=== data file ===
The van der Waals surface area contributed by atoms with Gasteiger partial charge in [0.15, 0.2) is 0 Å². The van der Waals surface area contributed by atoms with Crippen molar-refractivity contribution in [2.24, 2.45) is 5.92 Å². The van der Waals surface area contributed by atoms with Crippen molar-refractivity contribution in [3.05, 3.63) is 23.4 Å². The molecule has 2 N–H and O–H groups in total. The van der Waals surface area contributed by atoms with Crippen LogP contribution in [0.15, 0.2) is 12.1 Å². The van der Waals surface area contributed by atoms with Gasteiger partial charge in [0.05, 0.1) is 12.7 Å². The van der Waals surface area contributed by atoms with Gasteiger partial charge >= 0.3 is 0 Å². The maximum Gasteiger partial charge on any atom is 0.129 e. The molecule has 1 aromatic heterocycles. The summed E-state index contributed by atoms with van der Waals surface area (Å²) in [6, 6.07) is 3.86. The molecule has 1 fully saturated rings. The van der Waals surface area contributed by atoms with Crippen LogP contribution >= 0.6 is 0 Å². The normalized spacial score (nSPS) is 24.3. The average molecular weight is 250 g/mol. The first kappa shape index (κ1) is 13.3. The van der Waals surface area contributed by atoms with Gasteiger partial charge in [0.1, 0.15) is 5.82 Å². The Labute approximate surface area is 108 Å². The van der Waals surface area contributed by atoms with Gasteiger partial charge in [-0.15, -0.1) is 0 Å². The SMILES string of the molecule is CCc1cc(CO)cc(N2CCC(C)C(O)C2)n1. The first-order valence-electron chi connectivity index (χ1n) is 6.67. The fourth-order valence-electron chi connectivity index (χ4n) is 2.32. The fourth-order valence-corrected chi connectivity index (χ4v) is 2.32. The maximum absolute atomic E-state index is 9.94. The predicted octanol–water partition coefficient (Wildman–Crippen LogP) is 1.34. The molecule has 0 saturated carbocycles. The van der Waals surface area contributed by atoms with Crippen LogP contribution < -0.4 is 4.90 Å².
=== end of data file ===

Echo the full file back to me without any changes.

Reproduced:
The van der Waals surface area contributed by atoms with Gasteiger partial charge in [0.15, 0.2) is 0 Å². The van der Waals surface area contributed by atoms with Crippen molar-refractivity contribution in [2.24, 2.45) is 5.92 Å². The van der Waals surface area contributed by atoms with Crippen molar-refractivity contribution in [3.05, 3.63) is 23.4 Å². The molecule has 2 N–H and O–H groups in total. The van der Waals surface area contributed by atoms with Crippen LogP contribution in [0.15, 0.2) is 12.1 Å². The van der Waals surface area contributed by atoms with Gasteiger partial charge in [0.05, 0.1) is 12.7 Å². The van der Waals surface area contributed by atoms with Gasteiger partial charge >= 0.3 is 0 Å². The maximum Gasteiger partial charge on any atom is 0.129 e. The molecule has 1 aromatic heterocycles. The summed E-state index contributed by atoms with van der Waals surface area (Å²) in [6, 6.07) is 3.86. The molecule has 1 fully saturated rings. The van der Waals surface area contributed by atoms with Crippen LogP contribution >= 0.6 is 0 Å². The normalized spacial score (nSPS) is 24.3. The average molecular weight is 250 g/mol. The first kappa shape index (κ1) is 13.3. The van der Waals surface area contributed by atoms with Gasteiger partial charge in [0.1, 0.15) is 5.82 Å². The Labute approximate surface area is 108 Å². The van der Waals surface area contributed by atoms with Gasteiger partial charge in [-0.15, -0.1) is 0 Å². The SMILES string of the molecule is CCc1cc(CO)cc(N2CCC(C)C(O)C2)n1. The first-order valence-electron chi connectivity index (χ1n) is 6.67. The fourth-order valence-electron chi connectivity index (χ4n) is 2.32. The fourth-order valence-corrected chi connectivity index (χ4v) is 2.32. The maximum absolute atomic E-state index is 9.94. The predicted octanol–water partition coefficient (Wildman–Crippen LogP) is 1.34. The molecule has 0 saturated carbocycles. The van der Waals surface area contributed by atoms with Crippen LogP contribution < -0.4 is 4.90 Å².